Maple Sugar Seasoned Snackin ‘Bacon is served with eight strips per sleeve.
Steak & Cheese Rollups complete the hearty snack range at Dunkin ‘. They are served to order in pairs and consist of sliced steak and American cheese rolled in a flour tortilla.
Classics back on Dunkin’s agenda include variations of cider and pumpkin donut, a sprinkled pumpkin muffin, and a maple sugar bacon breakfast sandwich that also includes egg and white cheddar, served in a warm croissant.
Emma’s Everyday Gourmet in Westfield is now open every day from 3pm except on Sundays for takeaway and food.
In addition to the restaurant’s regular menu with favorite Italian dishes, the kitchen offers three daily specials – a selection of starters, a pizza specialty and a starter.
Recent examples include a chicken arancini starter made with black beans, rice, grilled chicken, and cheddar cheese. a pizza specialty with ham, roasted garlic, Swiss cheese and a Dijon sauce; and a starter of red snapper fillet paired with wild mushroom polenta.
Reservations and takeaway can be arranged by calling (413) 642-3221.
The Villa Rose Restaurant in Ludlow has set special hours and menu options to keep up with the current iteration of the pandemic guidelines.
There is seating on the terrace of the restaurant, in the garden area and on a socially distant basis in the dining room. The opening times of the restaurant are Tuesday to Sunday from 12 noon to 10 p.m., with a requested dwell time of 90 minutes per group.
The restaurant is also open on a limited menu basis. The list of around a dozen starters is usually updated weekly. Villa Rose publishes its menu on its Facebook page facebook.com/thevilla.roserestaurant/
Reservations can be made by calling Villa Rose at (413) 547-6667.
Hanna Devine’s restaurant in Ware now has a “brother” facility in Belchertown that has taken over the operation of the clubhouse restaurant at the Cold Spring Country Club on Route 21.
Joseph’s at Cold Spring is open Tuesday through Friday from 4pm to 8pm and Saturday and Sunday from 12pm to 8pm
Joseph’s is an “American restaurant” and has a limited selection of salads, sandwiches and starters. The latter include favorites like fish and chips, maple bourbon salmon, and Statler chicken with a toasted fresh herb finish.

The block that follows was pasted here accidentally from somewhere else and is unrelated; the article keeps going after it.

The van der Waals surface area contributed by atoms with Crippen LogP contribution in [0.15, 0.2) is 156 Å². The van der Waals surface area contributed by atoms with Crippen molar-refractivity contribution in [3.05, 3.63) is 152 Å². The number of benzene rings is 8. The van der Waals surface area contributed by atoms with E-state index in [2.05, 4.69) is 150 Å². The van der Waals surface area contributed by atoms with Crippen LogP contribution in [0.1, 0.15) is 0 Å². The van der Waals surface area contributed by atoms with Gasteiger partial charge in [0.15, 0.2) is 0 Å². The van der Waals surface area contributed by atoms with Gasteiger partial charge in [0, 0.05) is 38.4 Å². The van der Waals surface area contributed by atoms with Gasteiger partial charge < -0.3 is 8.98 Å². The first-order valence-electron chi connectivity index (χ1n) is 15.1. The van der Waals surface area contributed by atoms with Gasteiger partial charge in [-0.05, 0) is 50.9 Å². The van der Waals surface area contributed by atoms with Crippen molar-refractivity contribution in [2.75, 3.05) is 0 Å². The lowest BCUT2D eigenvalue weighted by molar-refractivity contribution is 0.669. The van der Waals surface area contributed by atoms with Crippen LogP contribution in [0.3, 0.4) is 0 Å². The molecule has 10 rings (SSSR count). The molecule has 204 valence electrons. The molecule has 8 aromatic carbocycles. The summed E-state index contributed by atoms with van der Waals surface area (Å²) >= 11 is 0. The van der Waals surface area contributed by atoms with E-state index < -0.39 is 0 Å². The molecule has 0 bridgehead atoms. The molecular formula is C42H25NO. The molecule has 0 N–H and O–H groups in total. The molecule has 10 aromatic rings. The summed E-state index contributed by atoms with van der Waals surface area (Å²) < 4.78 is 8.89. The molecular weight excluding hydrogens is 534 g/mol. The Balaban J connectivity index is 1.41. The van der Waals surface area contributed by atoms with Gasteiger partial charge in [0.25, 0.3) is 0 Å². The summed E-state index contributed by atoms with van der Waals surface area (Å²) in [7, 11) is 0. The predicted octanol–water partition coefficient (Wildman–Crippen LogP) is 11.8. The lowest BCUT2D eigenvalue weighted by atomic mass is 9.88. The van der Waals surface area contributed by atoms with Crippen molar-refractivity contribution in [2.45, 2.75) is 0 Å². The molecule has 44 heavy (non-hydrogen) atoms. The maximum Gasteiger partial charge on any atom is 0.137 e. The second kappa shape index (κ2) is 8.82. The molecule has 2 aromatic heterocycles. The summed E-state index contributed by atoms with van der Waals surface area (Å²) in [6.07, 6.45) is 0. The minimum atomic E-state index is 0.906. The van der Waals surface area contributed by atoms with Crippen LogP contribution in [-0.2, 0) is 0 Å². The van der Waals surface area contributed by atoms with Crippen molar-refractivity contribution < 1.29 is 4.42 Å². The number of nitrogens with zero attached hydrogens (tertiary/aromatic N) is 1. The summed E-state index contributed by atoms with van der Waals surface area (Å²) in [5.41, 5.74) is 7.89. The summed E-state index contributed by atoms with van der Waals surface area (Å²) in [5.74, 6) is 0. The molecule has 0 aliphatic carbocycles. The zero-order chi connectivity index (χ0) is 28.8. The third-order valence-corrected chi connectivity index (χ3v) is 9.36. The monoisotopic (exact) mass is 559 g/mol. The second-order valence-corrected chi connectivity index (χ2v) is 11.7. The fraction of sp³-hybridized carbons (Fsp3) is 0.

For the first time, the restaurant has taken advantage of the clubhouse terrace, an outdoor area with a wide view of the golf course and the rural landscape beyond, as well as indoor seating at a reasonable distance.
Joseph’s at Cold Spring, which is open to the public, replies at (413) 323-4888.
Max’s Tavern at the Naismith Memorial Basketball Hall of Fame in Springfield is currently offering guests two options at the end of the week.
Every Friday Max’s Tavern presents “Tavern Tastings”, a multi-course food and drink event based on a specific selection of drinks.
The 5-course fixed price menu is available from 5:00 p.m. to 8:30 p.m. and features inventive New American cuisine from Max’s Tavern head chef Nate Waugaman. Reservations are required.
On Fridays and Saturdays, the restaurant serves a prime rib special, which is available to eat or take away. Prime Rib for Two is an experience for couples and includes a select bottle of wine.
Max’s Tavern answers at (413) 746-6299.
The Wendy’s Co. has introduced a new budget menu option, the Spicy Crispy Chicken Sandwich. The sandwich made from breaded chicken breast strips is heated in a chilli-pepper marinade. Breaded and fried until crispy, the strips are served on a warm roll topped with Romaine and a touch of mayo.
The Spicy Crispy Chicken Sandwich occupies a firm place on the burger chain’s menu.
Hugh Robert is a faculty member in Holyoke Community College’s Hospitality and Culinary Arts program and has nearly 45 years of experience in restaurants and education. Robert can be reached online at [email protected]